Sedimentation rate, mm/h 76.0 (↑) 56.0 (↑) 
Procalcitonin, ng/mL 24.0 (↑) N/A 
Ferritin, ng/mL 1121.0 (↑) 695.5 (↑) 
Urinalysis Normal Normal 
Urine culture No growth N/A 
Blood culture No growth No growth 
CSF culture No growth N/A 
CharacteristicPatient 1Patient 2
Age, y 11 
Sex Male Female 
Medical history Febrile seizures None 
Kawasaki criteria Fever, mucosal changes, conjunctivitis, rash, extremity swelling Fever, mucosal changes, conjunctivitis, rash 
Imaging features Patchy perihilar opacities Patchy perihilar opacities 
Echocardiogram features Low-normal function, moderate mitral regurgitation, small pericardial effusion Low-normal function, mild mitral regurgitation 
Findings on presentation   
 Days since disease onset 
 Disease severity Critical Stable 
Laboratory findings   
White blood cell count, per mm3 8100 3990 (↓) 
Differential count, per mm3   
 Total neutrophils 6642 (↑) 2872 (↑) 
 Total lymphocytes 543 (↓) 678 
 Total monocytes 454 80 (↓) 
Platelet count, per mm3 116 000 (↓) 69 000 (↓) 
Hemoglobin, g/L 117 128 
Albumin, g/L 27 (↓) 37 (↓) 
Alanine aminotransferase, U/L 118.0 (↑) 52.0 (↑) 
Aspartate aminotransferase, U/L 84.0 (↑) 47.0 (↑) 
Sodium, mmol/L 126 (↓) 129 (↓) 
Potassium, mmol/L 3.6 3.9 
Creatinine, mg/L 80 74 
Creatine kinase, U/L 223.0 (↑) 45.0 
High-sensitivity troponin T, ng/L 18.0 61.0 (↑) 
NT-ProBNP, pg/L 14 587 000 (↑) 6 985 000 (↑) 
High-sensitivity C-reactive protein, mg/L 293.0 (↑) 185.0 (↑) 
Sedimentation rate, mm/h 76.0 (↑) 56.0 (↑) 
Procalcitonin, ng/mL 24.0 (↑) N/A 
Ferritin, ng/mL 1121.0 (↑) 695.5 (↑) 
Urinalysis Normal Normal 
Urine culture No growth N/A 
Blood culture No growth No growth 
CSF culture No growth N/A 

↑, increased; ↓, decreased; N/A, not applicable.

The patient continued to have fever and developed desquamation of his fingertips. He soon developed leukocytosis (white blood cell count, 19 440 per cubic millimeter) and continued to have thrombocytopenia. On hospital day 2, his high-sensitivity troponin T increased to 136 ng/L (normal value, <22), whereas NT-ProBNP rose to 35 137 000 pg/L (normal range, 10 000–242 000). He continued to have worsening hypotension and was transitioned from dopamine to high-dose epinephrine, norepinephrine, and vasopressin infusions. Cefepime was added for increased Gram-negative coverage, and he was given stress-dose hydrocortisone. A central venous line and an arterial line were placed. Although preparations were made to intubate for impending respiratory failure in the setting of shock, he improved, and his vasoactive infusions were weaned within hours. Transthoracic echocardiography revealed low-normal systolic function of the left ventricle and a shortening fraction of 29% (normal range, 25–45) on vasoactive support, with moderate mitral regurgitation and a small pericardial effusion. The right coronary artery was noted to be prominent with lack of tapering but had a z score of 1.4 (normal value, <2.0), whereas the proximal left coronary artery appeared normal; no aneurysms were evident.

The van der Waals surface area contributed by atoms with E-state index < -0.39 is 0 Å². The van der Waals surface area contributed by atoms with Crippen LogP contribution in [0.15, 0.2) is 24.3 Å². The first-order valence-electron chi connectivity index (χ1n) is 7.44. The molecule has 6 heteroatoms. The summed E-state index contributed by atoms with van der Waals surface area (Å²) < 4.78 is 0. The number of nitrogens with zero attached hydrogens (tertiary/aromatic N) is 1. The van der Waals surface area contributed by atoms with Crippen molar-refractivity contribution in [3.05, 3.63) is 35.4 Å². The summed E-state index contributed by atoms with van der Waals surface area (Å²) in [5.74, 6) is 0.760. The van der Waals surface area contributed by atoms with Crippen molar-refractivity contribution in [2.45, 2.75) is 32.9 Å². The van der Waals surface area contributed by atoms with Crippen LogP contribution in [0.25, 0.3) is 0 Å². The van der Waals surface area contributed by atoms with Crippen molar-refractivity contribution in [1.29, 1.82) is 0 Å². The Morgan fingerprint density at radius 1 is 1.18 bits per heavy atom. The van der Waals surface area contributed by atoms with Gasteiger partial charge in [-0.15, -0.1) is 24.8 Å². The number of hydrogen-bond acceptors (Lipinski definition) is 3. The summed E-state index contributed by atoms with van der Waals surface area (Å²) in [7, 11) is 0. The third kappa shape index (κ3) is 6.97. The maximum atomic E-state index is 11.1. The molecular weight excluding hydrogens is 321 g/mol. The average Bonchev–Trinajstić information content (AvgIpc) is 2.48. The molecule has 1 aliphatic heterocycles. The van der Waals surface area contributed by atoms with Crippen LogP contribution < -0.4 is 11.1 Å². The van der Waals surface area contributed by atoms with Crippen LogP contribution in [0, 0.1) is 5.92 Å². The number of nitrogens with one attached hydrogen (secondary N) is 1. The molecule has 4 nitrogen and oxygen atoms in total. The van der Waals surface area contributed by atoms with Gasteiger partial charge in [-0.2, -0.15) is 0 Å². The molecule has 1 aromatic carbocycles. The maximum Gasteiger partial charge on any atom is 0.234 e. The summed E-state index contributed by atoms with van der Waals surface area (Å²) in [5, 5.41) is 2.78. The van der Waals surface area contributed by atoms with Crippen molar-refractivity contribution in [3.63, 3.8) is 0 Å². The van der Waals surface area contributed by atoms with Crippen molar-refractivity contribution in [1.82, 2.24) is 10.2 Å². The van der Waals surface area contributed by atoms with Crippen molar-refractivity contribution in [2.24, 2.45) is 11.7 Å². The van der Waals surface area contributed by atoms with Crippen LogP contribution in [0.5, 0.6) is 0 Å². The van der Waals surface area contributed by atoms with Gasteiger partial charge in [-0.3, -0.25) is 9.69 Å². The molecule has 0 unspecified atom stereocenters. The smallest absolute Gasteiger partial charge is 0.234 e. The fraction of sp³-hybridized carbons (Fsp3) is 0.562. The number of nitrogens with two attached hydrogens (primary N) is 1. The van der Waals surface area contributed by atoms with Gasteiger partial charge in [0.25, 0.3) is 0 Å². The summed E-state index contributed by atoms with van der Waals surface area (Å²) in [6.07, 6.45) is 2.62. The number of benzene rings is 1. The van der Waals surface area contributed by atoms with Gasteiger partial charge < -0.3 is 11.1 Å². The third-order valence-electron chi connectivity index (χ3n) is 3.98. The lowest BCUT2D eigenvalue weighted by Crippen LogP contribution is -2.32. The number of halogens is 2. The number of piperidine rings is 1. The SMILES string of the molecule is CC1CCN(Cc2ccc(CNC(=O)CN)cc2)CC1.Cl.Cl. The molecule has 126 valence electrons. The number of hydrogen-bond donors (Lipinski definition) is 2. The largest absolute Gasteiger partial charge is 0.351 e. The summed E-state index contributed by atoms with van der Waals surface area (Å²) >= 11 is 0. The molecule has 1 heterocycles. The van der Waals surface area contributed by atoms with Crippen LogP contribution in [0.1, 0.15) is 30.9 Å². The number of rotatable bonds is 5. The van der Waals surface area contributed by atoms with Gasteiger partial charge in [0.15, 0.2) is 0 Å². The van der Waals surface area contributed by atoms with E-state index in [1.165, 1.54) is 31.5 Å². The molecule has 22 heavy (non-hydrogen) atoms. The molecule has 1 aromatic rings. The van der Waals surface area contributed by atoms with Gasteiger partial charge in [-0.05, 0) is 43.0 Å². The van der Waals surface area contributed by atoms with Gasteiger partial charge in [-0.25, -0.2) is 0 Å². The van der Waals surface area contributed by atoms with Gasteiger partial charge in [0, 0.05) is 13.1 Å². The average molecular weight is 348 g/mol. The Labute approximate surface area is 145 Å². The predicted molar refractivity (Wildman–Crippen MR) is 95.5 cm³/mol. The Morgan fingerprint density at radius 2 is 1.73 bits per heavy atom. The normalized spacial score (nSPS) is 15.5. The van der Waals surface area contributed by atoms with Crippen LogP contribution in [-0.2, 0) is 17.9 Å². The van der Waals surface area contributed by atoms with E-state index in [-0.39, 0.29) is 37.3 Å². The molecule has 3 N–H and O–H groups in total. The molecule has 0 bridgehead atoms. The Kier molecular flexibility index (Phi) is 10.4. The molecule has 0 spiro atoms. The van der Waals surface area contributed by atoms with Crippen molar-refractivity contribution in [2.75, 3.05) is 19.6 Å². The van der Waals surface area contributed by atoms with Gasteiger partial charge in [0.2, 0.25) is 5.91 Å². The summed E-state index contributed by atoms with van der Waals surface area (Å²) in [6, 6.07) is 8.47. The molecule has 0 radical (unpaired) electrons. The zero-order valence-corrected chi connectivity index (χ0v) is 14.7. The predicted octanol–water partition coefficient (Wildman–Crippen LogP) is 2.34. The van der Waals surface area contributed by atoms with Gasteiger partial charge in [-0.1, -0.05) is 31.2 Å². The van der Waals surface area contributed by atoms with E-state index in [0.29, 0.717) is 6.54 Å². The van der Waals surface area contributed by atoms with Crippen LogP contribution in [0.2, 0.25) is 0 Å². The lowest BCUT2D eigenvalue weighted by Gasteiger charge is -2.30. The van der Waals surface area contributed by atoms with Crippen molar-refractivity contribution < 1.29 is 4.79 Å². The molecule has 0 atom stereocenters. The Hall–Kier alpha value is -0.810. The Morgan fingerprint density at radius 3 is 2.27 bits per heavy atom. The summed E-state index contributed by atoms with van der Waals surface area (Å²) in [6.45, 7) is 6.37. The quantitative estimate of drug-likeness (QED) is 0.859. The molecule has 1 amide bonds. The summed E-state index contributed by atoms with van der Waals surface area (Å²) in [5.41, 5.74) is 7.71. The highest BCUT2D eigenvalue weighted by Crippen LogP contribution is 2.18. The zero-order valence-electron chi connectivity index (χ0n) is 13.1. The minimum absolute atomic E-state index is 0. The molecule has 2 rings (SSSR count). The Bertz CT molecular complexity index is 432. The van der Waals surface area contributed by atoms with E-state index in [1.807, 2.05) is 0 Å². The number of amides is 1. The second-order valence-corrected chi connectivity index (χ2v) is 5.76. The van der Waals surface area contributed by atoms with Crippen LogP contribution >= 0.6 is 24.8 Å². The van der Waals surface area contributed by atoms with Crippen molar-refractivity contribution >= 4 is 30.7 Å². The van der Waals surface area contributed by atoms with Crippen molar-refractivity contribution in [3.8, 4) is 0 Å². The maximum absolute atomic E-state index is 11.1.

Given the patient’s persistent fevers and mucocutaneous findings, his supportive laboratory data (leukocytosis with neutrophilic predominance, hyponatremia, hypoalbuminemia, elevated inflammatory markers) and his echocardiographic findings (mitral regurgitation and pericardial effusion), there was concern for possible KD. He was treated with intravenous immunoglobulin (IVIg) with a 5-day course of intravenous corticosteroids for cytokine storm resulting from COVID-19. The patient’s fever resolved within 24 hours of receiving IVIg, and his noncardiac symptoms have continued to improve. A repeat echocardiogram did not reveal any further coronary abnormalities.

The second patient was a previously healthy 7-year-old girl who presented with 5 days of fever, sore throat, severe abdominal pain, emesis and diarrhea, and an erythema multiforme-like rash on the face, trunk, and back. Two days earlier, her parents took her to a local emergency department, where she tested positive for SARS-CoV-2 on RT-PCR. On examination, in addition to her rash (Fig 2), she was found to have conjunctival erythema, cracked lips, and strawberry tongue. Laboratory results included leukopenia, thrombocytopenia, hyponatremia, mild transaminitis and hypoalbuminemia, elevated troponin, and elevated inflammatory markers. Because of severe abdominal pain concerning for acute appendicitis, abdominal ultrasound and MRI were both obtained and demonstrated acute, aggressive colitis, and ileitis. Shortly after admission, the patient developed agitation and confusion concerning for encephalopathy. On telemetry, she was noted to have frequent premature ventricular contractions. Transthoracic echocardiography revealed low-normal systolic function of the left ventricle and a shortening fraction of 27%, mild mitral regurgitation, and normal coronary arteries. In the context of the previous patient with hyperinflammatory syndrome and evidence of significant multisystem involvement in the setting of COVID-19, treatment with intravenous corticosteroids was initiated, with prompt fever defervescence and improvement in her clinical symptoms. Although the diagnosis of KD was considered, IVIg was not given, because she did not meet diagnostic criteria for incomplete KD, and the consensus at that time was that her symptoms were likely due to COVID-19. After a week course of oral glucocorticoids was completed, she had recurrence of rash and, at present, is once again on glucocorticoids.